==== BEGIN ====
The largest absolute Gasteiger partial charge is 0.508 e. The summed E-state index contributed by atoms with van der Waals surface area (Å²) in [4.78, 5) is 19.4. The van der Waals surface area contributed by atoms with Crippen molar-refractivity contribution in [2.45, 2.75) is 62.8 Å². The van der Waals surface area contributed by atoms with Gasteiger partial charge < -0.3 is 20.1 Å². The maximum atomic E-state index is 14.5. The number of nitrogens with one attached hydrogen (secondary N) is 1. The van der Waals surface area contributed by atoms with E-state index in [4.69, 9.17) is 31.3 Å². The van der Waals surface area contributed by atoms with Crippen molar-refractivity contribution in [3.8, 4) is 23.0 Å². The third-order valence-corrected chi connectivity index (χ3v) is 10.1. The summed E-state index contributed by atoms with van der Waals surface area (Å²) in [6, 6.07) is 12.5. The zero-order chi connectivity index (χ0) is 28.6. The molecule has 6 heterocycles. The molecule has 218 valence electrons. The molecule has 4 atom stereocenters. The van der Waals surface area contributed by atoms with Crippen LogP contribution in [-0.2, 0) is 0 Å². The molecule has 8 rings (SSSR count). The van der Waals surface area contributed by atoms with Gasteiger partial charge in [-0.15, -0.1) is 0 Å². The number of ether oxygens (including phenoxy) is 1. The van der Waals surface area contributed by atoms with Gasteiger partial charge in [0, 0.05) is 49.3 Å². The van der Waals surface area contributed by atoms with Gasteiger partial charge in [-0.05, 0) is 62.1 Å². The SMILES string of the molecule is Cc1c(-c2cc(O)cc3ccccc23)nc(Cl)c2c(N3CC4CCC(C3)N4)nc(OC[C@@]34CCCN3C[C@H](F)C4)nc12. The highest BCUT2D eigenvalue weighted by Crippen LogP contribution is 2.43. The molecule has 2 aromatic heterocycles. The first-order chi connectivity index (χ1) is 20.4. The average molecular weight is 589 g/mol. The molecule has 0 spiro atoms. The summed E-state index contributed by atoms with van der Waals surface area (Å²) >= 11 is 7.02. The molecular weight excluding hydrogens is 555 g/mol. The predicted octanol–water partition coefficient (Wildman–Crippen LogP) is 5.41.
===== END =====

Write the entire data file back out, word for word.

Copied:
The largest absolute Gasteiger partial charge is 0.508 e. The summed E-state index contributed by atoms with van der Waals surface area (Å²) in [4.78, 5) is 19.4. The van der Waals surface area contributed by atoms with Crippen molar-refractivity contribution in [2.45, 2.75) is 62.8 Å². The van der Waals surface area contributed by atoms with Gasteiger partial charge < -0.3 is 20.1 Å². The maximum atomic E-state index is 14.5. The number of nitrogens with one attached hydrogen (secondary N) is 1. The van der Waals surface area contributed by atoms with E-state index in [4.69, 9.17) is 31.3 Å². The van der Waals surface area contributed by atoms with Crippen molar-refractivity contribution in [3.8, 4) is 23.0 Å². The third-order valence-corrected chi connectivity index (χ3v) is 10.1. The summed E-state index contributed by atoms with van der Waals surface area (Å²) in [6, 6.07) is 12.5. The zero-order chi connectivity index (χ0) is 28.6. The molecule has 6 heterocycles. The molecule has 218 valence electrons. The molecule has 4 atom stereocenters. The van der Waals surface area contributed by atoms with Crippen LogP contribution in [-0.2, 0) is 0 Å². The molecule has 8 rings (SSSR count). The van der Waals surface area contributed by atoms with Gasteiger partial charge in [-0.15, -0.1) is 0 Å². The number of ether oxygens (including phenoxy) is 1. The van der Waals surface area contributed by atoms with Gasteiger partial charge in [0, 0.05) is 49.3 Å². The van der Waals surface area contributed by atoms with Gasteiger partial charge in [-0.05, 0) is 62.1 Å². The SMILES string of the molecule is Cc1c(-c2cc(O)cc3ccccc23)nc(Cl)c2c(N3CC4CCC(C3)N4)nc(OC[C@@]34CCCN3C[C@H](F)C4)nc12. The highest BCUT2D eigenvalue weighted by Crippen LogP contribution is 2.43. The molecule has 2 aromatic heterocycles. The first-order chi connectivity index (χ1) is 20.4. The average molecular weight is 589 g/mol. The molecule has 0 spiro atoms. The summed E-state index contributed by atoms with van der Waals surface area (Å²) >= 11 is 7.02. The molecular weight excluding hydrogens is 555 g/mol. The predicted octanol–water partition coefficient (Wildman–Crippen LogP) is 5.41.